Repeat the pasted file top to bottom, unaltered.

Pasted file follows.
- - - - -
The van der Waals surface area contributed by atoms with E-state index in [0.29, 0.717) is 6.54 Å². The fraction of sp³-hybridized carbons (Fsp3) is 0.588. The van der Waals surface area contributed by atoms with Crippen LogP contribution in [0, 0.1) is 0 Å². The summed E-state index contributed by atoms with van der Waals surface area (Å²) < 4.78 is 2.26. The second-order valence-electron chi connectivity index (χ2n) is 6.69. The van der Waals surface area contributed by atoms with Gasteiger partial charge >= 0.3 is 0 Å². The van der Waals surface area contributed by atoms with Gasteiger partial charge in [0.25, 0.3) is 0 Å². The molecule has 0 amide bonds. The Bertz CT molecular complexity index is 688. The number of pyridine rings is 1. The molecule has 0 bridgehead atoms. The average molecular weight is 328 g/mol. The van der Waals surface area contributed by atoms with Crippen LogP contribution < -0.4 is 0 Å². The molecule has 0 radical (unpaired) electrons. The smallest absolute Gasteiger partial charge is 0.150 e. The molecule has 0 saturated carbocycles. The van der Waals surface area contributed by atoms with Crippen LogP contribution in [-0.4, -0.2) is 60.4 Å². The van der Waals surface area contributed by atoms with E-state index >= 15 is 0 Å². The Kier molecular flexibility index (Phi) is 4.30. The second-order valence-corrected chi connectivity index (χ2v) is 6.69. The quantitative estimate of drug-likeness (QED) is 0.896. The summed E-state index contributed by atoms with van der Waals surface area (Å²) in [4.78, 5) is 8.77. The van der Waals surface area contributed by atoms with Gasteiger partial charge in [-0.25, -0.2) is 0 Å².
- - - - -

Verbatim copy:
The van der Waals surface area contributed by atoms with E-state index in [0.29, 0.717) is 6.54 Å². The fraction of sp³-hybridized carbons (Fsp3) is 0.588. The van der Waals surface area contributed by atoms with Crippen LogP contribution in [0, 0.1) is 0 Å². The summed E-state index contributed by atoms with van der Waals surface area (Å²) < 4.78 is 2.26. The second-order valence-electron chi connectivity index (χ2n) is 6.69. The van der Waals surface area contributed by atoms with Gasteiger partial charge >= 0.3 is 0 Å². The van der Waals surface area contributed by atoms with Gasteiger partial charge in [0.25, 0.3) is 0 Å². The molecule has 0 amide bonds. The Bertz CT molecular complexity index is 688. The number of pyridine rings is 1. The molecule has 0 bridgehead atoms. The average molecular weight is 328 g/mol. The van der Waals surface area contributed by atoms with Crippen LogP contribution < -0.4 is 0 Å². The molecule has 0 radical (unpaired) electrons. The smallest absolute Gasteiger partial charge is 0.150 e. The molecule has 0 saturated carbocycles. The van der Waals surface area contributed by atoms with Crippen LogP contribution in [-0.4, -0.2) is 60.4 Å². The van der Waals surface area contributed by atoms with E-state index >= 15 is 0 Å². The Kier molecular flexibility index (Phi) is 4.30. The second-order valence-corrected chi connectivity index (χ2v) is 6.69. The quantitative estimate of drug-likeness (QED) is 0.896. The summed E-state index contributed by atoms with van der Waals surface area (Å²) in [4.78, 5) is 8.77. The van der Waals surface area contributed by atoms with Gasteiger partial charge in [-0.25, -0.2) is 0 Å².